It is known that the ternary arithmetic has essential advantages as compared with the binary one that is used in present-day computers. In connection with this Donald Knuth assumed that the replacement of "flip-flop" for "flip-flap-flop" one  "good" day will nevertheless happen [1]. Now, when the binary computers predominate, it is hard to believe in a reality of such assumption, but if it would happen not only the computer arithmetic, but the informatics on the whole would become most simple and most perfect. The third value (Aristotle named it snmbebhkoV – attendant) that is very actual but hidden in binary logic, will become obvious and directly manipulated. Ternary logic has better accordance with  Nature and human informal thinking [2]. Unfortunately, the modern researches of the multivalued (non-binary) logic are formal and are not associated with practical requests.

A remarkable exclusion is the experience of creating the ternary computers "Setun" and "Setun 70" at Moscow State University [3,4,5,6]. This experience convincingly confirms practical preferences of ternary digital technique...

Ternary threshold logic elements as compared with  binary ones provide more speed and reliability, require less equipment and power. These were reasons to design a ternary computer....

"Setun" has a one-address architecture with one index-register. The contents of it, in dependence of value (+,0,-) of address modification trit, may be added to or subtracted from the address part of instruction ..

Simplicity, economy and elegance of computer architecture are the direct and practically very important consequence of the ternarity, more exactly – of representation of data and instructions by symmetrical (balanced) code, i.e. by code with digits 0, +1, -1. In opposite to binary code there is no difference between "signed" and "unsigned" number. As a result the amount of conditional instructions is decrease twice and it is possible to use them more easily; the arithmetic operations allow free variation of the length of operands and may be executed with different lengths; the ideal rounding is achieved simply by truncation, i.e. the truncation coincides with the rounding and there is the best approximation the rounding number by rounded.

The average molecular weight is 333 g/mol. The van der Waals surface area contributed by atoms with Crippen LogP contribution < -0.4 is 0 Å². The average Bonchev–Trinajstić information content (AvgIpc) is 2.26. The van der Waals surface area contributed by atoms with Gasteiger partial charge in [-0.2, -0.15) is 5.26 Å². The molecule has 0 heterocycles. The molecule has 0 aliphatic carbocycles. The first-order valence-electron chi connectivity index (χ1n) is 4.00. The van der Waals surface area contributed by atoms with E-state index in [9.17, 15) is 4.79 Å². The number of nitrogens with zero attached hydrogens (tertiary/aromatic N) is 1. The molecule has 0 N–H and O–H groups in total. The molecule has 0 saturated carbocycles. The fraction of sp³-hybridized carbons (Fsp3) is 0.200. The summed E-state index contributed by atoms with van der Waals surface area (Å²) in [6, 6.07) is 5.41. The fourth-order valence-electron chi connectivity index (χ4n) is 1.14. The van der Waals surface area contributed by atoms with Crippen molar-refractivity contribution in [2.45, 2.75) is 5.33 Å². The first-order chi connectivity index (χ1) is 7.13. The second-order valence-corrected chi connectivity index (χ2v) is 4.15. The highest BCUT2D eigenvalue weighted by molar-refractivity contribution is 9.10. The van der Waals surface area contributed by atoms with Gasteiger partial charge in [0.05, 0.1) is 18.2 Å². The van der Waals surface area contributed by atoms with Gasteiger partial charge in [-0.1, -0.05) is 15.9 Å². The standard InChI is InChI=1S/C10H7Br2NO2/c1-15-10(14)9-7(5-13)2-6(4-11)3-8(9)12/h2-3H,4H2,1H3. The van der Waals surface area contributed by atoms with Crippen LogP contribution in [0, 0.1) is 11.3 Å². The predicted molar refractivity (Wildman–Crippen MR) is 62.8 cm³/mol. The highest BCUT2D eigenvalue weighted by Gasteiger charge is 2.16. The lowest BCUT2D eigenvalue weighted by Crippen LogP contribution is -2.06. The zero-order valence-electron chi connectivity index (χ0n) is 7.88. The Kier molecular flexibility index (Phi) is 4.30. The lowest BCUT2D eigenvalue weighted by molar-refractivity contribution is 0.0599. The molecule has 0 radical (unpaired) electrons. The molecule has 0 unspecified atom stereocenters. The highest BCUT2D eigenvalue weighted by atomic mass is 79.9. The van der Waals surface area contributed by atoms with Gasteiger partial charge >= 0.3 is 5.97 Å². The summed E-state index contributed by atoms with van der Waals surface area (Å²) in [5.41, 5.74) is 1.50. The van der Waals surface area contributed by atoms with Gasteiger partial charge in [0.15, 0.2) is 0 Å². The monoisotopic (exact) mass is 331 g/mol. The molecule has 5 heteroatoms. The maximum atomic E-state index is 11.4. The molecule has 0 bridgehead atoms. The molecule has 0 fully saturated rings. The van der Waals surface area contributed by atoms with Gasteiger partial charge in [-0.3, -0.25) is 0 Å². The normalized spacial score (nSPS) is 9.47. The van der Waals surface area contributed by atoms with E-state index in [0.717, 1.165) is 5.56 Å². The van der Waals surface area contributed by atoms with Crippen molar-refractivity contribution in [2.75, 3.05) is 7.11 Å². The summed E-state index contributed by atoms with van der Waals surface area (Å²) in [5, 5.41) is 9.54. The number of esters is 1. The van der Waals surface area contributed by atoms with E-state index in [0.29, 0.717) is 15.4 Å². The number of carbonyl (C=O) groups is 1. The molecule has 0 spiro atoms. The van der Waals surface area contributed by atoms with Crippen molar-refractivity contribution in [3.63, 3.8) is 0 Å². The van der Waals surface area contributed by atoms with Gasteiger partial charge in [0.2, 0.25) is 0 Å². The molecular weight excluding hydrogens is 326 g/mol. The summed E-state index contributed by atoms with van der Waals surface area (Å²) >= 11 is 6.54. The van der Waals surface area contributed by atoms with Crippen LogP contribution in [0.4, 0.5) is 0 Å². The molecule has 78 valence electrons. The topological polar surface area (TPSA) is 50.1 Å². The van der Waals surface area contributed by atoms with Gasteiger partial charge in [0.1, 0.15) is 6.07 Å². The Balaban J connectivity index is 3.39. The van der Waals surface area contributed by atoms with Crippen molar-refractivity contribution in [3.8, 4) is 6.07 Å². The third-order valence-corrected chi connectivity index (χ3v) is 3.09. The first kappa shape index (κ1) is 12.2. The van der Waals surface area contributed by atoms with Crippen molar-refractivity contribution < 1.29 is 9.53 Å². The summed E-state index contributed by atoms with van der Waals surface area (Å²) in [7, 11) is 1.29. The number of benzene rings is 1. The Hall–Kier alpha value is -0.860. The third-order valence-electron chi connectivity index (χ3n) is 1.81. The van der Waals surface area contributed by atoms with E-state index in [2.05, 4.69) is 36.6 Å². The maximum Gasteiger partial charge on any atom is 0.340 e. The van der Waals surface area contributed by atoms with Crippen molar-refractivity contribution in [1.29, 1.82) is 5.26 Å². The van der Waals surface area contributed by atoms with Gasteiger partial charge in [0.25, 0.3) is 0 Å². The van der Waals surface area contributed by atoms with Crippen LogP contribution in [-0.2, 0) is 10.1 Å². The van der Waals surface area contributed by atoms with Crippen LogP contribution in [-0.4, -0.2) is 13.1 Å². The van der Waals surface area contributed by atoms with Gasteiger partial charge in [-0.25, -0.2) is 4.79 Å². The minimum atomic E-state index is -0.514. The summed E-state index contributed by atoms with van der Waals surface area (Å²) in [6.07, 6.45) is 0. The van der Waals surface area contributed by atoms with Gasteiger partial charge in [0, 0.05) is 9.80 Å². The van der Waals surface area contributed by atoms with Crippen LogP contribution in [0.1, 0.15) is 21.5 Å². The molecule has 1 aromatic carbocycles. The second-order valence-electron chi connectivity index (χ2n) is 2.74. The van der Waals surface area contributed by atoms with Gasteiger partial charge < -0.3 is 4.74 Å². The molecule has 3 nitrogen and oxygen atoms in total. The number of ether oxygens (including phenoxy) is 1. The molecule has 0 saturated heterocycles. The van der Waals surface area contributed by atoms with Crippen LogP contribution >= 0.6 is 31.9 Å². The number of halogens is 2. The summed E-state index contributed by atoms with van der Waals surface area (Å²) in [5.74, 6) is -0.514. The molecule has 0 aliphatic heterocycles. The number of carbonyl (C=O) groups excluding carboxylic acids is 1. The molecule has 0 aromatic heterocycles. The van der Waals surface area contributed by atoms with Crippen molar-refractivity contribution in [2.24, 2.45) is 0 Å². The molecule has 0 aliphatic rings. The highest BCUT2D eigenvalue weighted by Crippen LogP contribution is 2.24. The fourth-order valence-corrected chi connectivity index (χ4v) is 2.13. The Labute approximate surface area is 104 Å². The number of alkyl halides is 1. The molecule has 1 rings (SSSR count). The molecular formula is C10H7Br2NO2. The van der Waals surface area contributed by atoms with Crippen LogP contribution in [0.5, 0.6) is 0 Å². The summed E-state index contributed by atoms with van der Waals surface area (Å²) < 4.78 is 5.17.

In total there were produced 50 computers (including the specimens). The 30 ones were installed at universities and colleges, the rest – at research laboratories and plants. Geographically "Setun" were scattered all over the country – from Kaliningrad to Jakutsk and from Ashkhabad to Novosibirsk.

On the base of "Setun’s" positive experience it was designed and exhaustively determined in Algol-like programming language the architecture of other ternary computer [5]. This computer named "Setun 70" was introduced in 1970 [6]. In "Setun 70" the peculiarities of ternarity are embodied with more understanding and completeness: the ternary format for symbols encoding – "tryte" (analog of binary byte) consisting of 6 trits (~9.5 bits) is established; the instruction set is updated of auxiliary ternary logic and control instructions; arithmetic instructions now allow more variation of operand length – 1, 2 and 3 trytes and length of result may be up to 6 trytes.

... in "Setun 70" the traditional conception of computer instruction as a word does not exists. The program is a sequence of tryte-operations and tryte-addresses. The executed combinations of such trytes may be interpreted as virtual instructions. But there is no necessity for a programmer to think about this – he (she) constructs postfix expressions directly from the operands and operations by similar way as it is made in mathematics.

However "Setun 70" was the last "ternac". After it the research was stopped. Some details of our work is available in [15, 16].

http://www.computer-museum.ru/english/setun.htm
 

Circadian Clock Proteins

January 2008 Molecule of the Month
 David S. Goodsell
  Previous Features

Our cells contain tiny molecular clocks that measure out a 24-hour circadian rhythm. This clock decides when we get hungry and when we get sleepy. This clock can sense when the days are getting longer and shorter, and then trigger seasonal changes. Our major clock is housed in a small region of the brain, called the suprachiasmic nuclei. It acts as our central pacemaker, checking the cycles of light and dark outside, and then sending signals to synchronize clocks throughout the rest of the body.

Counting the Hours

Molecular processes occur so fast that is it difficult to imagine a 24-hour clock that works at the molecular level. But surprisingly, different organisms have evolved many different ways of doing this. Animal cells use a complex collection of proteins (with fanciful names like Clock, Cryptochrome, and Period) that are rhythmically synthesized and degraded each day. The 24-hour oscillation of the levels of these proteins is controlled by a series of interconnected feedback loops, where the levels of the proteins precisely regulate their own production. A much simpler system has been discovered in cyanobacteria. It is composed of three proteins, KaiA, KaiB and KaiC, that together form a circadian clock. At the beginning of the cycle, KaiA (at the top, PDB entry 1r8j) stimulates the large KaiC hexamer (center, PDB entry 2gbl), which then adds phosphate groups to itself. Then, as KaiC fills itself up with phosphates, it binds to KaiB (bottom, PDB entry 1r5p), which inactivates KaiA and allows the phosphates to be slowly removed. As the number of phosphates drops, KaiB falls off and KaiA can start the cycle again.

Synchronize Your Watches

These clocks have a period of about 24 hours, but as you can imagine, they are not exact. So cells have a way of synchronizing their clocks with the outside world. The clock in our brain is synchronized by exposure to light. Light is sensed by the retina, and signals are sent into the brain to modify the timing of the circadian oscillations. If you have traveled across several time zones, you have experienced this synchronization. For the first day or two, you experience jet lag because your clock is synchronized with the old schedule. But gradually, the bright light of day (blue light seems to work best) shifts your clock to bring you into alignment with the local time.